Review: “Bohemian Rhapsody” isn’t just bad; it’s borderline appropriation

A fist is raised. Feet are stomped. A guitar riff rings out. And a legacy is cemented.

The final 20 minutes or so of the new Freddie Mercury biopic/Queen story – it isn’t quite clear – is essentially a mini Queen concert, specifically recreating the band’s 1985 Live Aid appearance. It’s the prime reason why at some point, someone has recommended you watch “Bohemian Rhapsody” on the biggest and loudest screen you can.

The suggestion has legs, though to somewhat of a fault. It’s an energetic and appropriately entertaining sequence driven to an obsessive pursuit to include every detail from the real-life event, exhibiting as much authenticity as is absent in the previous 100 minutes of the film. 

“Bohemian Rhapsody” – the movie, not the song; the distinction is immensely important for the purposes of this review – is a curiously empty creation. In its attempt to tell the story of the mythic Mercury, it hesitates to separate itself from the tropes of biopics past, despite the foundation for telling a unique, musically inclined tale being right there in history.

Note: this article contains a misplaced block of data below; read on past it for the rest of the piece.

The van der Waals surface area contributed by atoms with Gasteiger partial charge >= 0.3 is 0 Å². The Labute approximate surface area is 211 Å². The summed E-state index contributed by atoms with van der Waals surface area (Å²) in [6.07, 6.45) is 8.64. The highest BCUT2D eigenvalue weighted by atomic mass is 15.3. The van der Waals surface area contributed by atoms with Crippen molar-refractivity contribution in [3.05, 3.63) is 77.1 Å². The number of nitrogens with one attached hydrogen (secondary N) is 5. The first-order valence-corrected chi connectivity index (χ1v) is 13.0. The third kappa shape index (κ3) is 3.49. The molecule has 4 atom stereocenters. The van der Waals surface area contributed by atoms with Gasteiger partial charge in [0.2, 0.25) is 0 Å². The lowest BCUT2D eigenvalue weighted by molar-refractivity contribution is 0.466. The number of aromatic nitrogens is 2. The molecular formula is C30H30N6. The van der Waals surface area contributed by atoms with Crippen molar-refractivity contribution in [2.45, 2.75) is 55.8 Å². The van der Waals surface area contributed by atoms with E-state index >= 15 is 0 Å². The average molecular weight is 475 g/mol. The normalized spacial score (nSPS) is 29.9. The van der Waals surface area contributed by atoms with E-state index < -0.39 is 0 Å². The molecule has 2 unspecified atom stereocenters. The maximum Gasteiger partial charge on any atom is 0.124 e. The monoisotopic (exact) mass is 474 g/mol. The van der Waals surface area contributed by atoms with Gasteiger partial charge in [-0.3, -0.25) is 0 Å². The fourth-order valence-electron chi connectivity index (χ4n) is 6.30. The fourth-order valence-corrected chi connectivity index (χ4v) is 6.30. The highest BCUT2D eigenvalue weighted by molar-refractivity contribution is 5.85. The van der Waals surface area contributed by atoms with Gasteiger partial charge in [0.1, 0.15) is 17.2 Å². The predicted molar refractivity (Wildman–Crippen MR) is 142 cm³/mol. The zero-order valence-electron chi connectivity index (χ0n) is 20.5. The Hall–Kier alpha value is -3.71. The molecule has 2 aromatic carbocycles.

That is, instead of going for broke on the well-documented extremes and exceptional details of Mercury’s life, we instead get a ticking off of seemingly every rock movie cliché that ever was. The disapproving parents; the curiously instant synchronicity with his future bandmates; the rapid rise to fame—in this case, so rapid that we go from fledgling rock stars Brian May and Roger Taylor exchanging concerned looks at Freddie’s first gig with the band to revering and engaging his every will faster than you can read this sentence.

It’s an agonizingly frustrating decision, one we perhaps should have expected and one that hints at a more disturbing trend in Hollywood of remaining inauthentic for the sake of remaining so clearly in the mainstream.

Mercury, meanwhile, was anything but, building a legacy by exuding so much confidence that “Bohemian Rhapsody” fails to be inspired by. The film, despite the rock ballads that attempt to power it, is mostly two hours of dead noise.